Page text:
United Kingdom’s CO2 emissions

2 min read


Khaled Madkour

Senior Carbon Footprint, Sustainability, and Environmental Expert, assistant professor at Ain Shams University

The United Kingdom (UK) is a sovereign country in north-western Europe, off the north-western coast of the European mainland. It’s is the fifth-largest economy in the world and the second-largest in Europe after Germany inevitably entails an increasing level of CO2 emissions in the UK. This article describes the level of CO2 emissions in the UK in detail and elaborates on various factors determining it.

The UK consists of four countries: England, Scotland, Wales, and Northern Ireland Other than England, the constituent countries have their own devolved governments, each with varying powers. The total area of the United Kingdom is 242,500 square kilometres (93,628 sq.mi), and the total population of the UK is 67.886 Ma as 2020 estimates, and the total density is 271 person/km² (701 person/sq.mile). The capital and largest city are London, a global city and financial centre with an urban area population of 10.3 million. The United Kingdom has the world’s fifth-largest economy by nominal gross domestic product (GDP), and the tenth-largest by purchasing power parity (PPP). The UK became the world’s first industrialized country. it was a member state of the European Union (EU), from its accession in 1973 until its withdrawal in 2020 following a referendum held in 2016.

CO2 emissions in the United Kingdom per capita

How much GHG does an average person in the UK emit? This number is not only the sum of emissions from individual commuting, shopping, or energy use. In terms of calculating the average emissions of a citizen, first, we need to calculate the total emissions of a country (including the entire industry, transport, and production) and divide this figure by the number of its inhabitants.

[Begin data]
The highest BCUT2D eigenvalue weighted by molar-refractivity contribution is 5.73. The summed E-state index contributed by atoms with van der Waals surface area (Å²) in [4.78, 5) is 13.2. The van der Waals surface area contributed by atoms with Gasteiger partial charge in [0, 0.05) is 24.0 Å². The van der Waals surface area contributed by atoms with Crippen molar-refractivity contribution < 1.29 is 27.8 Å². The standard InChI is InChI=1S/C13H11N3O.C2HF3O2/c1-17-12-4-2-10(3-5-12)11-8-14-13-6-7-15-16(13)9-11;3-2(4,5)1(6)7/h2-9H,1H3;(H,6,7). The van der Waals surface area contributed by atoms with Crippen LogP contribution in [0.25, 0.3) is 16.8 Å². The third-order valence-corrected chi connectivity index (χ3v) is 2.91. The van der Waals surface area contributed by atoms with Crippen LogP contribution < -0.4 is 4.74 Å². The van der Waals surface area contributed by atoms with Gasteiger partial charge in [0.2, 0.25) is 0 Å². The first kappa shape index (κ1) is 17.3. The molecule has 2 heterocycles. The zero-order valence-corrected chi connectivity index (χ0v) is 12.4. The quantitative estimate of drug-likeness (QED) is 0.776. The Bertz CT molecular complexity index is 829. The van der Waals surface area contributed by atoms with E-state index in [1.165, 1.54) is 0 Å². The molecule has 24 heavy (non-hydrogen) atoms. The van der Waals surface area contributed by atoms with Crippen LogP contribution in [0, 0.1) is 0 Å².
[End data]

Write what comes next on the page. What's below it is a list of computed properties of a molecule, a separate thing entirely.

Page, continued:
An average English person emits about 15 kg CO2 into the atmosphere daily. Annual CO2 emissions in the UK per capita sum up to about 5.4 tonnes, UK still needs to work harder on reducing.

The UK’s carbon footprint (measured by GHG emissions) was 703 million tons CO2e in 2018. UK production emissions were 255 mt CO2e in 2018, emissions generated directly by households were 146 million tons CO2e in 2018. While emissions from heating were 79 million tons CO2e in 2018, Embedded emissions from imports were 302 million tons CO2e in 2018. CO2e emissions associated with imports of goods from China were 37 million tons CO2e in 2018 which accounts for 12% of the emissions associated with imports, emissions embedded in imports from the USA accounted for 5% of imported emissions in 2018 with about 15 million tons CO2e. emissions embedded in imports from the Rest of the World accounted for 54% of imported emissions in 2018 with about 164 million tons CO2e in 2018.